Postman can be used to automate many types of tests including unit tests, functional tests, and integration tests, thus helping to reduce the amount of human error involved.

Newman is also special in that it allows users to deploy collections on computers which may not be running Postman. Collections can be fetched through the CLI of a host computer, by running a few commands.

For the uninitiated, here’s quick tutorial on how to install Newman:

Note: Installing Newman requires the prior installation of Node.js as well as NPM (Node Package Manager).

  1. Open the command prompt (Terminal for mac)
  2. Type npm install -g newman
    Now Newman is installed in your system.
  3. Export the collection you want to run as a json file. (For instance, collectionFile.json)
  4. On command prompt go to the location of the collection json file & run the command
    newman run collectionFile.json
  5. If you want to run the test with environment variables you can export the environment as a json file.(For instance, environmentFile.json)
  6. You can run the test with the environment variables using the command
    newman run collectionFile.json -e environmentFile.json

Following are some of the other options that can be used to customize the tests

-d, --data [file] Specify a data file to use either json or csv

-g, --global [file] Specify a Postman globals file as JSON [file]

-n, --iteration-count [number] Define the number of iterations to run

--delay-request [number] Specify a delay (in ms) between requests [number]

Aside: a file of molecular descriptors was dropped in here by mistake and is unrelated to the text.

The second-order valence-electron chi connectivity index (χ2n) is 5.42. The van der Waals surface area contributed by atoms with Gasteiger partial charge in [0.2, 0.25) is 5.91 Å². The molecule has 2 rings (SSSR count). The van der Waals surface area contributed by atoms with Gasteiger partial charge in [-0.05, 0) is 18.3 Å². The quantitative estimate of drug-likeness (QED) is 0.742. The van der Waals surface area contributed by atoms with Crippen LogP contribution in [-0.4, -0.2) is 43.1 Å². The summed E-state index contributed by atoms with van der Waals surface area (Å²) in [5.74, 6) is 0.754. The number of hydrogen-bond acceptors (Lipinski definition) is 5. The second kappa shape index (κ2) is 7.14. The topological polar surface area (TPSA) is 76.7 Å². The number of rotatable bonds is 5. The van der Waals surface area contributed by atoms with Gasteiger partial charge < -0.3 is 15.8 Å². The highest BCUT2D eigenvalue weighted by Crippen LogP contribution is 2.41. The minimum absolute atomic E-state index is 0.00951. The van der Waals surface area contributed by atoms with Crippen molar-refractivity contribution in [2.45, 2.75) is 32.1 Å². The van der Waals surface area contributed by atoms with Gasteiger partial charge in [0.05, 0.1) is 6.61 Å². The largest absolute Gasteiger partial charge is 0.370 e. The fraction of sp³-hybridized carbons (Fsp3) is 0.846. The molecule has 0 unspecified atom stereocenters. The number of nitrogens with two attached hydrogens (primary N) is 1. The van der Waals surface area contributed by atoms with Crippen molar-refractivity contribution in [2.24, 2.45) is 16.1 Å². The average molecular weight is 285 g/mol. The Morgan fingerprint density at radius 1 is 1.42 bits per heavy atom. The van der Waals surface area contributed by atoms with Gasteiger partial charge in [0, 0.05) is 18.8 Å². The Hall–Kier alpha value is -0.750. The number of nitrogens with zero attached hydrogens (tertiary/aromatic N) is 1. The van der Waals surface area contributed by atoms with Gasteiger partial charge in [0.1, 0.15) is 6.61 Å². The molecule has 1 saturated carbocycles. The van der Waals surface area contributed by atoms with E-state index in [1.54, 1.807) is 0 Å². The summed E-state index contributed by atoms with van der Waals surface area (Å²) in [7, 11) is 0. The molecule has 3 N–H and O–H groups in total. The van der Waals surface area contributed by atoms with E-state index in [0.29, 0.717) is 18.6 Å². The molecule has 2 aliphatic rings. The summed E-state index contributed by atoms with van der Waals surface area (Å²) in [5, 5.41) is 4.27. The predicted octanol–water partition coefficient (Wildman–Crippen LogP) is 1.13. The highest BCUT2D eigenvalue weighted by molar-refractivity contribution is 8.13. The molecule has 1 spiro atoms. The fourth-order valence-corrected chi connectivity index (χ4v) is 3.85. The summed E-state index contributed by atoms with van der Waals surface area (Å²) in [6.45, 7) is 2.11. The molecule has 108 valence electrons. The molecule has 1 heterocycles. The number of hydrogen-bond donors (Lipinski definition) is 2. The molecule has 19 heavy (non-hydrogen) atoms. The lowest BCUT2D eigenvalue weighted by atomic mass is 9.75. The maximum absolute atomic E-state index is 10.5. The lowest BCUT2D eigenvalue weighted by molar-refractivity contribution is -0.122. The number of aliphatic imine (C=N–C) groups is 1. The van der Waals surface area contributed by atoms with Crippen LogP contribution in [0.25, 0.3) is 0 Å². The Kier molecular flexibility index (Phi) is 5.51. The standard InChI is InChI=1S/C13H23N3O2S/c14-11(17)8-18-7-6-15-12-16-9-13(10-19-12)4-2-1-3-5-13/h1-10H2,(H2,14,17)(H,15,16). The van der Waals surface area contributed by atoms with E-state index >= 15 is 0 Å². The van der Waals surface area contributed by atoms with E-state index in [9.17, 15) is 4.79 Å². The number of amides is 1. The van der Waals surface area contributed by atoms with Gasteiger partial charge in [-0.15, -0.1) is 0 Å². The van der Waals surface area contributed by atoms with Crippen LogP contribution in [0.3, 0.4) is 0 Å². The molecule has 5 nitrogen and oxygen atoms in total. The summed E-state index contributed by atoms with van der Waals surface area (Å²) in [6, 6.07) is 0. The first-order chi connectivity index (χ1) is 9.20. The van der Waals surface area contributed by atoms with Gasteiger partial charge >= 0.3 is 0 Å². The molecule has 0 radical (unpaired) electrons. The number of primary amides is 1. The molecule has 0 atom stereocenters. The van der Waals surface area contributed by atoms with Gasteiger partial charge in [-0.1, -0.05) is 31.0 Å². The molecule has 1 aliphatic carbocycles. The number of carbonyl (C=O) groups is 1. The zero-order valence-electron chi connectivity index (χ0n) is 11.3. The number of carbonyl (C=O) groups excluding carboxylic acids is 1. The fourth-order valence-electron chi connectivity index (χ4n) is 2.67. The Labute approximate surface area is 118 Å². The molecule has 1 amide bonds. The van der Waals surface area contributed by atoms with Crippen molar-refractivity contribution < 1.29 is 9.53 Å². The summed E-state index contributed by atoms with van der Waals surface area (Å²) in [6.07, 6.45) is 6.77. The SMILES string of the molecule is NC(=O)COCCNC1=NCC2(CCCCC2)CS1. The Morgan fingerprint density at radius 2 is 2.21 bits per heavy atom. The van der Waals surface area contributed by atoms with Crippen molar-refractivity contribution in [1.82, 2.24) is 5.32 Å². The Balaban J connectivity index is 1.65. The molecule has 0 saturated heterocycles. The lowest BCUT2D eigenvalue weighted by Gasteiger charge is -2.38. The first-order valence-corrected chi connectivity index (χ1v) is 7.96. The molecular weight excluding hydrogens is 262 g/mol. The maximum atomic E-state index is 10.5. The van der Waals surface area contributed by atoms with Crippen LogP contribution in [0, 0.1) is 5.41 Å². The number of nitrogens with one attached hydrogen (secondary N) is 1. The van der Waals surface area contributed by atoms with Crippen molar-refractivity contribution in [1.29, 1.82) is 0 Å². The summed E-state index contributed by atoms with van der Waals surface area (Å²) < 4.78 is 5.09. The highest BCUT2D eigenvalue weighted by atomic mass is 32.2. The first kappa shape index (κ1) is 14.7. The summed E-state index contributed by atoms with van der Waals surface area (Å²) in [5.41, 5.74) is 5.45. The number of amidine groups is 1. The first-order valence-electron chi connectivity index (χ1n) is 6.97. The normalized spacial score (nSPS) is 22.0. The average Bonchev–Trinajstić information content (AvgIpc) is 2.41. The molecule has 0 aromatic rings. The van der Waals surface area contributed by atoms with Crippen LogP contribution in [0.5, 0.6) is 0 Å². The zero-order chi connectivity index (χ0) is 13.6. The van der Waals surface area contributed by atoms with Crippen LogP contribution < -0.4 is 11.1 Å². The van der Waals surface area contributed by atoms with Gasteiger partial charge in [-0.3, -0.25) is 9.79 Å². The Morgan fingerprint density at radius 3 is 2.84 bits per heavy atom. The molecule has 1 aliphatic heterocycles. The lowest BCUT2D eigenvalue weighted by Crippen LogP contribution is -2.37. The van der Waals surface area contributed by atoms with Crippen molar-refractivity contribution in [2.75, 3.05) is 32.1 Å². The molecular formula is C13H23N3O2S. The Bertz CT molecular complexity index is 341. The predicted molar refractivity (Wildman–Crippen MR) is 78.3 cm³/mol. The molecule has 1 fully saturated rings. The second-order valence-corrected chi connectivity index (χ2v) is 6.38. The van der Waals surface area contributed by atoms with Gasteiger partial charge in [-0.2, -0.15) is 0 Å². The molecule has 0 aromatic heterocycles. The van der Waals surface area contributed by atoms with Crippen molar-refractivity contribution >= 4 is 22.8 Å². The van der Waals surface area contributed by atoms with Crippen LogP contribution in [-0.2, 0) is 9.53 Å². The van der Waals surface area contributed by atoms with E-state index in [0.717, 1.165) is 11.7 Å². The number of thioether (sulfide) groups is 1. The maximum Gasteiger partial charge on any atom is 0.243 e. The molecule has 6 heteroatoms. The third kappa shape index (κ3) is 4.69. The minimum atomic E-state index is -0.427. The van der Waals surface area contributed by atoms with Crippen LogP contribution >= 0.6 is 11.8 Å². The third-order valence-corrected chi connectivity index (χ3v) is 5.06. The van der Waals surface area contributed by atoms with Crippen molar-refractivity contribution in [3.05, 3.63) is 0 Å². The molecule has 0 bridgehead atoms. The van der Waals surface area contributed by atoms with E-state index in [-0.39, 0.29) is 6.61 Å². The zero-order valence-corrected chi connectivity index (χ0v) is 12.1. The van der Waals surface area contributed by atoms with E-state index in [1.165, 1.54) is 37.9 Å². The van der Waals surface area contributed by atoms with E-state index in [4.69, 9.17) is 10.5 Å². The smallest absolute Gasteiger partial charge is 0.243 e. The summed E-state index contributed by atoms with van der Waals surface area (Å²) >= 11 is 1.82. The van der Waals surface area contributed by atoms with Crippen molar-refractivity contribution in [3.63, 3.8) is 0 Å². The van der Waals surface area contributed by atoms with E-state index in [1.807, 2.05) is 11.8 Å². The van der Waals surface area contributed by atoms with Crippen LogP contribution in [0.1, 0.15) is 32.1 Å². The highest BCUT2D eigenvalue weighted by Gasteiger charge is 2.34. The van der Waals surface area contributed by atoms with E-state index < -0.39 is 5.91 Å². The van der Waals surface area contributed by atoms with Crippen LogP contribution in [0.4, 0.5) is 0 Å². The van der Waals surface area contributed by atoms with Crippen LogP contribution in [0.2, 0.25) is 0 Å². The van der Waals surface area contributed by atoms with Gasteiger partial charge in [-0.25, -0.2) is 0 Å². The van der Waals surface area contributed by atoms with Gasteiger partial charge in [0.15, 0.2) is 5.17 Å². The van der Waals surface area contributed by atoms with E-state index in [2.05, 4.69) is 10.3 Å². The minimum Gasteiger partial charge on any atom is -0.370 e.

--timeout-request [number] Specify a request timeout (in ms) for a request

--bail Stops the runner when a test case fails

Easier Debugging

The consoles contained within Postman can be used to debug any errors that may arise. Postman contains two debugging tools. One is the console itself, which records any errors which take place while testing an API. Second is the DevTools console, which helps debug any errors occuring with respect to the Postman app itself. For instance, if Postman crashes while executing a test, the DevTools console is where you would look to diagnose the problem.

Support for Continuous Integration

By virtue of being open source, Postman supports a wide variety of Continuous Integration (CI) tools such as Jenkins and Bamboo. This helps ensure that development practices are kept consistent across various teams.

 

With so many features on offer to make life easier for code testers, it is not surprising that in the world of code testing, Postman is heralded as the best thing since sliced bread.